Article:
* Overall time: 1:38:47; Swim, 14:11 (1:53 per 100 yards, goal met); Bike, 1:00:21 (17.9 mph, work needed); run, 22:24 (7:28 per mile, brick work needed), T1, 1:16; T2, :35.
* 20th place overall; 2nd in my age group. 2:30 faster, and I would have been 1st. I'm getting there, but can't seem to excel at all three events at the same time.
* Well run event with great volunteers
* Must find ways to shave a little time off the bike for the next race. I'm going to try a set of add-on grips to bring my arms closer together and narrow my frontal profile. I also need a little more conditioning. Bill L. who was a former bike racer has suggested two key work-outs: 5 minute all-out repeats, and 20 minute LT repeats.
* Congrats go out to my buddy Eric D. for completing his first tri.
This past saturday was the sixth annual "Ride for Literacy" sponsored by the Sunrise Rotary in Lancaster, PA. There were three options, and like last year I rode the 43 mile "Triology" with members of my high school cycling club. Five of us began the ride at 7:30, and we set a pretty good pace over the length of the course. We even took the "Cat's Back Mountain Challenge." This amounted to climbing a fairly large hill - by Eastern Lancaster County standards. It was a great time, and the food was superb.
It's sometimes hard to believe that my mother has not been with us for almost 25 years. This year will mark the the first time that I have spent more time on earth without my mother than with her. She would have adored, and been proud of her grandchildren. Happy Mother's Day, Mom. We love you and miss you.
We, friends and I, have been going down the the Shenandoah National Park every spring since 1993, or '94. We made the discovery that some of the best wild brook trout fishing in the east can found in the many tumbling streams off the slopes of the mountains. This year, I had the pleasure of taking my son Kyler along for the first time.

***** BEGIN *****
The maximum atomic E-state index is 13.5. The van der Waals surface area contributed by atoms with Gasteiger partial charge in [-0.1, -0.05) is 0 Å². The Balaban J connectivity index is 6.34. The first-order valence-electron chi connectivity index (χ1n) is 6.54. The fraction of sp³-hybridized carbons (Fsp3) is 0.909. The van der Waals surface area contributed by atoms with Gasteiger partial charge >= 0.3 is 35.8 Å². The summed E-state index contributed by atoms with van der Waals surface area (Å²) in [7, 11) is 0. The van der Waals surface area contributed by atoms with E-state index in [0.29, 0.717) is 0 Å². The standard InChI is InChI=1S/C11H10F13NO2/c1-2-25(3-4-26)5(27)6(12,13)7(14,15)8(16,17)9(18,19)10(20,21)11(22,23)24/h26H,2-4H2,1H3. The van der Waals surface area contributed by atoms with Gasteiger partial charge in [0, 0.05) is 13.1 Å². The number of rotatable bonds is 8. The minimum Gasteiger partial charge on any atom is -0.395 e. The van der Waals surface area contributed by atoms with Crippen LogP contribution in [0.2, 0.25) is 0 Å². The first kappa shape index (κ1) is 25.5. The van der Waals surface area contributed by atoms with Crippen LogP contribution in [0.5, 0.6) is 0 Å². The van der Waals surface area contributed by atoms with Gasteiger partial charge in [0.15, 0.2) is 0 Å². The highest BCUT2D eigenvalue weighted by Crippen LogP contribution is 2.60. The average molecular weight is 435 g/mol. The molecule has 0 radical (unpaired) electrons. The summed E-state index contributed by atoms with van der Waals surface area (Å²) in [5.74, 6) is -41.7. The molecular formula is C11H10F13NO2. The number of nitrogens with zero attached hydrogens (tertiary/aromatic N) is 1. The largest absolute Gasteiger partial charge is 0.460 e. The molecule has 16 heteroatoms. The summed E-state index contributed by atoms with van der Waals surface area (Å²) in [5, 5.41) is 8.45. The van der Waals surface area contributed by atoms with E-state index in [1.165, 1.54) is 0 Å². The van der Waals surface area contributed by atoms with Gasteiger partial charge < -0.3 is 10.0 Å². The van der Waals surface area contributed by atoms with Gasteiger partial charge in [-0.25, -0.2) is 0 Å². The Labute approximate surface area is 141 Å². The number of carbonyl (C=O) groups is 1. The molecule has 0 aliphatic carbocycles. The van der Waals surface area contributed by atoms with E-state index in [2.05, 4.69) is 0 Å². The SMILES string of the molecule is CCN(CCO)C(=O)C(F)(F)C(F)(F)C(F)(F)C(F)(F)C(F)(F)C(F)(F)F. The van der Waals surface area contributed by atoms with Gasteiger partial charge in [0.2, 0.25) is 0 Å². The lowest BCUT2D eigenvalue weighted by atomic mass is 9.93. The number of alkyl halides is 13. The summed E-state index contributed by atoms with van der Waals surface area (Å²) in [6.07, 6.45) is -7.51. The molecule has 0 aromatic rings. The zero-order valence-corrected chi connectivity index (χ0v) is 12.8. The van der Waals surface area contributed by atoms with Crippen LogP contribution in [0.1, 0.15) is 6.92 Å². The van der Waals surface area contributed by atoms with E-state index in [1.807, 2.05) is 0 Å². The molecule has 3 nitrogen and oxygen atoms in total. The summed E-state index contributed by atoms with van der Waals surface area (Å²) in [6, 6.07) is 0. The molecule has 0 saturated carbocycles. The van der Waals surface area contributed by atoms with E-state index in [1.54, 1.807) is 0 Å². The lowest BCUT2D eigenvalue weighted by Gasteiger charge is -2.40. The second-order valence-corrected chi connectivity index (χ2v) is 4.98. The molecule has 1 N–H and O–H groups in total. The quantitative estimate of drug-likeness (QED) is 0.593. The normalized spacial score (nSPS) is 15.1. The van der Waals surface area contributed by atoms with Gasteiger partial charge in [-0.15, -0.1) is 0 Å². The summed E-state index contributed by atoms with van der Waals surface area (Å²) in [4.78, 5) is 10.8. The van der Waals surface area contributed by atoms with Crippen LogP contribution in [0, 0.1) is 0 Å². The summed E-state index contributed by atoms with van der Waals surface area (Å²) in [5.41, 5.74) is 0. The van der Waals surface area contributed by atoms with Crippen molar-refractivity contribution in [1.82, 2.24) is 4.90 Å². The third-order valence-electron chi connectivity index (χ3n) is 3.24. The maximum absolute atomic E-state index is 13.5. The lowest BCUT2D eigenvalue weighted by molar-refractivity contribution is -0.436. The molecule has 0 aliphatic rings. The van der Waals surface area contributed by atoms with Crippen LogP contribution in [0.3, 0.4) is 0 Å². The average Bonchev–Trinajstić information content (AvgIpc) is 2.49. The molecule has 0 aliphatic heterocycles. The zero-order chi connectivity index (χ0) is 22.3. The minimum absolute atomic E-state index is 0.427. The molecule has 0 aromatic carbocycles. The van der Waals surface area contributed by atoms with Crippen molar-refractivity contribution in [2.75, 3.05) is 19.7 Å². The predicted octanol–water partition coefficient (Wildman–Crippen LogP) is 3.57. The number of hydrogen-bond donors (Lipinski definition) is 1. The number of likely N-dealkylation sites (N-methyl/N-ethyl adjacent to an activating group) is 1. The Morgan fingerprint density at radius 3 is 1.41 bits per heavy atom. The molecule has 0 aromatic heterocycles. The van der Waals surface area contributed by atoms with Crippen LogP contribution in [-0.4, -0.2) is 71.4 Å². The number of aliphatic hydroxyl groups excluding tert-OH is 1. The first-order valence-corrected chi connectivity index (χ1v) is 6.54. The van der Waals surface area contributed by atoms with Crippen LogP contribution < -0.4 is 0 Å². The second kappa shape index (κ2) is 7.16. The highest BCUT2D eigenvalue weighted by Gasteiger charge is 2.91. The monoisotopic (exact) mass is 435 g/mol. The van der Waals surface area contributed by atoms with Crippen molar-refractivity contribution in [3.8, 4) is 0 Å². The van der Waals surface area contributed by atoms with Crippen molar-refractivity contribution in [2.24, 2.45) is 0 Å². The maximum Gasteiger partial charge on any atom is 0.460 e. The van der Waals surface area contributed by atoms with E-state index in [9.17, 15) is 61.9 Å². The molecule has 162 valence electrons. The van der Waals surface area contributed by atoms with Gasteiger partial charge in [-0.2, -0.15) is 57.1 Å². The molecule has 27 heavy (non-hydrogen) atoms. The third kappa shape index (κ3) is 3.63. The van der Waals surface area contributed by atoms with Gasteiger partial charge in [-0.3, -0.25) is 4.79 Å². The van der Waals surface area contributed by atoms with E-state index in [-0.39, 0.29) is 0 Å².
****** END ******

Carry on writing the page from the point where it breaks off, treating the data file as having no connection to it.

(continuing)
We started our adventure at the Holiday Inn in Winchester, VA Friday evening. We had a great time swimming and then watching Friday Night Smackdown. We got up early, swam again, had breakfast then proceeded down to the park
We arrived at the trail head around 9:30, and began the 3 mile trek up to our favorite camp to meet Andy B. and Kyle F. For his first time backpacking trip, Kyler did great. We established a nice pace with frequent breaks, and made a few minor adjustments to his pack. We arrived in camp around noon.
After setting up the tent and eating a little lunch, we headed downstream to fly fish back up to the camp. Kyler got a little frustrated because of stinging nettles and the cold water. Also, the Hughes River is tough to fish up near where we were. I should have taken him downstream a little farther. In any event, he persisted for a little while, and almost caught a trout, but the nettles got the better of him, and he wanted to head back to camp. I took him back to camp, then fished just below where were set up, and managed to bring in a few brookies. When I arrived back to camp, Kyler was out like a light. He had a tough day, and the nap did him good.
After supper, we took a little hike upstream to play on some big rocks. Later, when it grew dark, we went on a salamander hunt, and found some really nice species.
After the hunt, Kyler tucked in. Andy, Kyle and I sipped a little scotch cut with mountain spring water. The moon was out and it was a nice evening. We were fortunate to not get rained on.
Sunday morning, the rains finally came and we packed up in a steady drizzle. Kyler and I hit the trail around 9:00, and we busted out in just a little over an hour.
Kyle and Andy came down after us, so Kyler and I drove the car to the trail head and picked them up. We then headed into Sperryville to our favorite lunch stop, Rae's.
It was another great trip to the park, but I was unable to take Kyler up Skyline Drive, because of the weather. Oh well, we'll be back down soon enough.